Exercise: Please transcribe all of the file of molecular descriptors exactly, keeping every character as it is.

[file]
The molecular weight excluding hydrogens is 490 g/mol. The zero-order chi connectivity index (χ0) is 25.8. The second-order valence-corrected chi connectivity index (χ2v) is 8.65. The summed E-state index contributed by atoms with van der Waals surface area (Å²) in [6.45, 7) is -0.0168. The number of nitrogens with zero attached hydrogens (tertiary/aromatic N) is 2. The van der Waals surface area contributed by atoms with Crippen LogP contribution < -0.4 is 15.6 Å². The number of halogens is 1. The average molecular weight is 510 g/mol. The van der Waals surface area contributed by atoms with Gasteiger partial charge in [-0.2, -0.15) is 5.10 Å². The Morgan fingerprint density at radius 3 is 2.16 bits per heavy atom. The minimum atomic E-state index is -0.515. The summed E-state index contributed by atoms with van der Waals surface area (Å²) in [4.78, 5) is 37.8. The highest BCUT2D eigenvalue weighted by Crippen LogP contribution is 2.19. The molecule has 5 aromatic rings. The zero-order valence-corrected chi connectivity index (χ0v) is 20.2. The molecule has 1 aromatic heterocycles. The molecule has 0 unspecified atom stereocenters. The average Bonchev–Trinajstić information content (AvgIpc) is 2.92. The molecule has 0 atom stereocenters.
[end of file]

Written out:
The molecular weight excluding hydrogens is 490 g/mol. The zero-order chi connectivity index (χ0) is 25.8. The second-order valence-corrected chi connectivity index (χ2v) is 8.65. The summed E-state index contributed by atoms with van der Waals surface area (Å²) in [6.45, 7) is -0.0168. The number of nitrogens with zero attached hydrogens (tertiary/aromatic N) is 2. The van der Waals surface area contributed by atoms with Crippen LogP contribution < -0.4 is 15.6 Å². The number of halogens is 1. The average molecular weight is 510 g/mol. The van der Waals surface area contributed by atoms with Gasteiger partial charge in [-0.2, -0.15) is 5.10 Å². The Morgan fingerprint density at radius 3 is 2.16 bits per heavy atom. The minimum atomic E-state index is -0.515. The summed E-state index contributed by atoms with van der Waals surface area (Å²) in [4.78, 5) is 37.8. The highest BCUT2D eigenvalue weighted by Crippen LogP contribution is 2.19. The molecule has 5 aromatic rings. The zero-order valence-corrected chi connectivity index (χ0v) is 20.2. The molecule has 1 aromatic heterocycles. The molecule has 0 unspecified atom stereocenters. The average Bonchev–Trinajstić information content (AvgIpc) is 2.92. The molecule has 0 atom stereocenters.